Talk about fantasy football.
Who gets doubled – the big, 6-foot-5 Pro Bowler that few corners can handle one-on-one (ask Richard Sherman)? Or the guy that just led the league with a 17.9-yard per catch average in Jackson?
Or maybe the guy in the slot that just broke Twitter on March 4 when he set a new 40-yard dash record at the NFL Scouting Combine?
I’m not saying the Bucs are going to draft Ross, or that he’ll even be there at 19 for them to consider. Ross is being picked before Tampa Bay is on the clock in most mock drafts since he blew up at the Combine.
Washington WR John Ross Mock Draft Positioning – as of March 16 No. 8 – Carolina – Chad Reuter, NFL.com No. 14 – Philadelphia – Bucky Brooks, NFL.com No. 16 – Baltimore – Charley Casserly, NFL.com No. 16 – Baltimore – Matt Miller, Bleacher Report No. 18 – Tennessee – Rob Rang, CBSSports.com No. 18 – Tennessee – Dane Brugler, CBSSports.com No. 18 – Tennessee – Pete Prisco, CBSSports.com No. 18 – Tennessee – Will Brinson, CBSSports.com No. 18 – Tennessee – ProFootballFocus.com
The only major mock draft that had Ross going to the Buccaneers at 19 is Luke Easterling’s DraftWire.com. WalterFootball actually had the Washington star fall to Denver at 20 as Tampa Bay selected McCaffrey a pick earlier.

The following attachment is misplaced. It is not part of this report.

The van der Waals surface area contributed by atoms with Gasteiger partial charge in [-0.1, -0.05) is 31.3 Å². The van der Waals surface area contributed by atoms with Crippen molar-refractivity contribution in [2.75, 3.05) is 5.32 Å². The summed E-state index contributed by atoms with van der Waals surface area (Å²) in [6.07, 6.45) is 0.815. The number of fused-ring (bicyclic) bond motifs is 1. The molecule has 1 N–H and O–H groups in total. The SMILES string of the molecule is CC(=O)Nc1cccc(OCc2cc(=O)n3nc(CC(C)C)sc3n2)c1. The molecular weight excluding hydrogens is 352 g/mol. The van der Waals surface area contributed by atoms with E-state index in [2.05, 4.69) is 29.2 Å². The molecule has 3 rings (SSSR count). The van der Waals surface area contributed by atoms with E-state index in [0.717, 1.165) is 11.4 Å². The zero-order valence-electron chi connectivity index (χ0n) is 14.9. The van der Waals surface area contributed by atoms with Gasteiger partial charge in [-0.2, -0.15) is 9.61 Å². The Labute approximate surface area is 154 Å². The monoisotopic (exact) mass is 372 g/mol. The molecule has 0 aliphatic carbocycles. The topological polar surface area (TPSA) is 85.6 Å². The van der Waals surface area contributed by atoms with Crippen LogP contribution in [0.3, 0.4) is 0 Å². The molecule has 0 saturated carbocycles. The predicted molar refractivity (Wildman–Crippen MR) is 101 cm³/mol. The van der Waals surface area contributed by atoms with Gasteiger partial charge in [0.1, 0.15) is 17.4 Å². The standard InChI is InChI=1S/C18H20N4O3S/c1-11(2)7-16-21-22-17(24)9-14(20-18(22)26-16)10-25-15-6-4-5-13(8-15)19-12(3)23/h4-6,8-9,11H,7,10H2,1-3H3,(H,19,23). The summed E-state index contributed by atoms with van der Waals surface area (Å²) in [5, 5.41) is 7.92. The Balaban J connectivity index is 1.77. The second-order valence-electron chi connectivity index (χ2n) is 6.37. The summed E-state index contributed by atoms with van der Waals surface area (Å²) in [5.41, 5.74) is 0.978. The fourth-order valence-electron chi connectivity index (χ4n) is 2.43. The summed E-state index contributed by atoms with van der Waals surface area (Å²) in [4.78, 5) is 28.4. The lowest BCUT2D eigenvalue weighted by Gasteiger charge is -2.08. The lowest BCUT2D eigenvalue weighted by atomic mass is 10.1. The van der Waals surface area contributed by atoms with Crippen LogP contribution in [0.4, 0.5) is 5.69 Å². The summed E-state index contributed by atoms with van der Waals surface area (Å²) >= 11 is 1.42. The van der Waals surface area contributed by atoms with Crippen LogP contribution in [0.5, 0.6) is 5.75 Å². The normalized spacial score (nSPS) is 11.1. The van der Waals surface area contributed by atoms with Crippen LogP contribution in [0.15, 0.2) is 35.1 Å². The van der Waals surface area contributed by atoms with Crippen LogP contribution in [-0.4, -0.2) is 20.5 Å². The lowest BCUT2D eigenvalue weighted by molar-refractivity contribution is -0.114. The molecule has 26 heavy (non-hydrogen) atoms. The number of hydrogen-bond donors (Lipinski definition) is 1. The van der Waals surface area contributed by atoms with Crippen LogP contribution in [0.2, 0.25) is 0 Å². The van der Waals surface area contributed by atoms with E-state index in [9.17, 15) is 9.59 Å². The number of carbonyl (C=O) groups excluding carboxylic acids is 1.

NFL.com’s Daniel Jeremiah had Ross slide to the Raiders at No. 24, while the Bucs took Colorado cornerback Chidobe Awuzie at 19. In Jeremiah’s mock, he also had the team pass on Njoku, who went to Miami at No. 22, and Cook, who was drafted by Kansas City at No. 27. I don’t see that scenario happening at all.
In the most recent mock draft by NFL.com’s Lance Zierlein on February 22, he doesn’t even have Ross going in the first round. Oops. I don’t see that happening, either.
Washington WR John Ross – Photo by: Getty Images
If Ross is there when the Bucs are on the clock he would be very hard to pass up – even for Cook, McCaffrey, Njoku or Alabama tight end O.J. Howard.
Can you imagine the stank eye head coach Dirk Koetter would give general manager Jason Licht in the Bucs’ war room if that happened?
This draft is deep at running back and tight end, and there are plenty of wide receivers that the Bucs like on all three days of the draft, too.